Control States

North Carolina Lawmakers Seek a Bevy of Reforms to ABC System

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North Carolina is one of about a dozen remaining states in which the government controls the retail sales of alcohol. The state’s ABC system has been mired in scandal recently after a state audit uncovered millions in waste, which has spurred calls for reforming the state’s antiquated alcohol laws. According to the Greenville Daily Reflector, several lawmakers have introduced an omnibus reform bill with numerous proposed changes:

A bill filed in the N.C. House would dramatically revamp how the state governs liquor sales and distribution, including a provision allowing for Sunday sales. Distillers, brewers, and consumers would be among the beneficiaries of the expansive measure, modernizing a system entangled in arcane laws dating back to the end of Prohibition.

Reps. Chuck McGrady, R-Henderson; James Boles, R-Moore; Susan Fisher, D-Buncombe; and Jon Hardister, R-Guilford, are primary sponsors.

Lawmakers have already introduced several items presented in Tuesday's bill, such as a move - House Bill 389 - to authorize public colleges and universities to allow the sale of alcohol at stadiums, athletic facilities, and arenas on school property, as well as a move paving the way for Sunday sales - Senate Bill 87.

The omnibus measure introduced Tuesday, H.B. 536, ABC Omnibus Regulatory Reform, would, for example, allow distillers to sell spirituous liquor directly to consumers in other states and removes a limit on sales to customers visiting one of the nearly 60 craft distilleries in the state. As it stands, customers can buy five bottles from a distillery per year. All sales now are recorded and tracked.

The bill also would allow tastings in state-run ABC stores and provides a local option for cities and counties to adjust store hours, including for Sunday sales…”

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Why Being a Brand Ambassador for Booze Is Harder in Control States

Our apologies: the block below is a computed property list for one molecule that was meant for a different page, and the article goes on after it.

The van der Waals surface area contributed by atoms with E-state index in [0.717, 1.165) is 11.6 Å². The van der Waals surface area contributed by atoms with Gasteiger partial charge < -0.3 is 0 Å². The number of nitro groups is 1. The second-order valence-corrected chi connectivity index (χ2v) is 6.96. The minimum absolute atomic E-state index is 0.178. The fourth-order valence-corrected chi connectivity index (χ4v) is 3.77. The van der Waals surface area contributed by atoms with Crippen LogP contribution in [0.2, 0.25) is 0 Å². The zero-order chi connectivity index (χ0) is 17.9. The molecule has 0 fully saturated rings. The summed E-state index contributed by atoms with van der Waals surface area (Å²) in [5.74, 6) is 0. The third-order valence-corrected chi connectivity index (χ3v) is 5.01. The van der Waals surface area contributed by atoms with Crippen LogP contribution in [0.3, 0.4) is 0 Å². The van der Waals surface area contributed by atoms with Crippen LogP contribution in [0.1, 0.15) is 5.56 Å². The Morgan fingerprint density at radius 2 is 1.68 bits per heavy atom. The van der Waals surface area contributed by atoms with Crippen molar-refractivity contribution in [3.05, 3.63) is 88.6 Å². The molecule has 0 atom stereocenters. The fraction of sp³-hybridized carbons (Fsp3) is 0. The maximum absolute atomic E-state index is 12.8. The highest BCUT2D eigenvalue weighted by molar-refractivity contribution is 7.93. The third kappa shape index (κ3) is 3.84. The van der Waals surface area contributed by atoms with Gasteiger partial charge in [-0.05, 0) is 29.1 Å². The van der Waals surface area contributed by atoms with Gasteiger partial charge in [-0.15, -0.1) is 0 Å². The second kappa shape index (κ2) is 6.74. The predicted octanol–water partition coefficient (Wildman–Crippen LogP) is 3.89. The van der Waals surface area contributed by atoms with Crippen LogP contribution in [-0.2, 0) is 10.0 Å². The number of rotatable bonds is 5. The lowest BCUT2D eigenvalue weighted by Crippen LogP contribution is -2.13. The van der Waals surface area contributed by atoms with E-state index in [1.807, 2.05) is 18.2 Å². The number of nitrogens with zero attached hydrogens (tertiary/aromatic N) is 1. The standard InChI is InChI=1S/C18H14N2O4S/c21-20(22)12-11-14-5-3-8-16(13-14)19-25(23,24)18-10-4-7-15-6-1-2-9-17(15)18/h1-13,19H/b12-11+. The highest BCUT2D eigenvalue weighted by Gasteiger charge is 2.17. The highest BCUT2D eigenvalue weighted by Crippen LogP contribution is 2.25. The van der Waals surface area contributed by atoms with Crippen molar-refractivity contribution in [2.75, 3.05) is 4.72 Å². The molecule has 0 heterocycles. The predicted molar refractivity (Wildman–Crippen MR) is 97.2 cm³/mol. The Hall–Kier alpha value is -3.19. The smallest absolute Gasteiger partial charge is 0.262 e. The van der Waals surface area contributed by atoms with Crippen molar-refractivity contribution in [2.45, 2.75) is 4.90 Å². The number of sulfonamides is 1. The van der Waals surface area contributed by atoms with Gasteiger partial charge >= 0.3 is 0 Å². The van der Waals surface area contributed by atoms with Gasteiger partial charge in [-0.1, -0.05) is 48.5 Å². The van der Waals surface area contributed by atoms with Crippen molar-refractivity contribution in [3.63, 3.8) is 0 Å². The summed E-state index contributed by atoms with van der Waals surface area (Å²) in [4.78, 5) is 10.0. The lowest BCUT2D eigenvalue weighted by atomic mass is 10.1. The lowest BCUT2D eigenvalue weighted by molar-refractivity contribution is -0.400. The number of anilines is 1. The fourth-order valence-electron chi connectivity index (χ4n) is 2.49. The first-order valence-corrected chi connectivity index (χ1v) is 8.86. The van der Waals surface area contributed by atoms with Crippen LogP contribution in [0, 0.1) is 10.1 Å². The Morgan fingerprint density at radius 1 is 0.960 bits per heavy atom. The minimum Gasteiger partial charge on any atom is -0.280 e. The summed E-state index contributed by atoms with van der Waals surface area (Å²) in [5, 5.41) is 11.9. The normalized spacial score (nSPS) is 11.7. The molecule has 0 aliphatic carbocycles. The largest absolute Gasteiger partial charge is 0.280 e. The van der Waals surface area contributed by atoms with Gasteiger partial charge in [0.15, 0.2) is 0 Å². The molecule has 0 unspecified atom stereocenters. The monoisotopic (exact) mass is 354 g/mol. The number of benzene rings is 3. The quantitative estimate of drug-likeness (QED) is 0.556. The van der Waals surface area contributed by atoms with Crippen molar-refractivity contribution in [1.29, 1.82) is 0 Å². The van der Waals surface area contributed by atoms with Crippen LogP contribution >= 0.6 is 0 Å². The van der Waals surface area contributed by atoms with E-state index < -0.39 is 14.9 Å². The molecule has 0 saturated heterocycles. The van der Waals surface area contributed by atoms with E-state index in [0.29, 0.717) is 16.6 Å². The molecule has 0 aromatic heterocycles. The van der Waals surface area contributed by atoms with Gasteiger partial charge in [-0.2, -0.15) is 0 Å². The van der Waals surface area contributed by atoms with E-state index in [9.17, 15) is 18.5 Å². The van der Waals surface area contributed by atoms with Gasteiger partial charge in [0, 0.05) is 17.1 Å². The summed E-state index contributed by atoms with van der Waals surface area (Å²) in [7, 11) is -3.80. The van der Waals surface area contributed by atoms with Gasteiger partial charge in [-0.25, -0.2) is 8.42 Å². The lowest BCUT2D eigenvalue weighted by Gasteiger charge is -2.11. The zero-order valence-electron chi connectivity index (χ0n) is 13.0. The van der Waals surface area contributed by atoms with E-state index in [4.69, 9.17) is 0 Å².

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Nearly everything is more difficult for alcohol producers and consumers in control states. That also extends to perhaps unexpected parts of the drink industry, such as brand ambassadors. Liquor.com interviewed several veteran brand ambassadors about the difficulties of operating in control states:

Being a liquor rep or brand ambassador can be a rewarding career. Knowing the ins and outs of a product or brand, spending time on the road visiting key accounts and building relationships with bartenders and owners are all key aspects of the job. But working in control states adds another level of complexity and challenge to the business of promoting a spirit, especially in stricter states that impose numerous regulations on how to sell alcohol…

Primarily, control states act as a single distributor for alcohol, selling directly from state-controlled liquor stores to bars and consumers and prohibiting bartenders from placing orders with anyone else. Building that relationship with bartenders, whether you’re the ground team working in that state, or a national rep who makes the occasional stop in, is key, even more so in control states when checking back in is an essential step.

“One difference in a control state is that you can’t always be closing, because there’s a disconnect between pitching products and educating, and the actual purchase,” says [Rocky] Yeh. “They can’t just take an order on the spot. It means there needs to be a lot more follow-up but in a way that’s not nagging.”…

Read the whole feature here.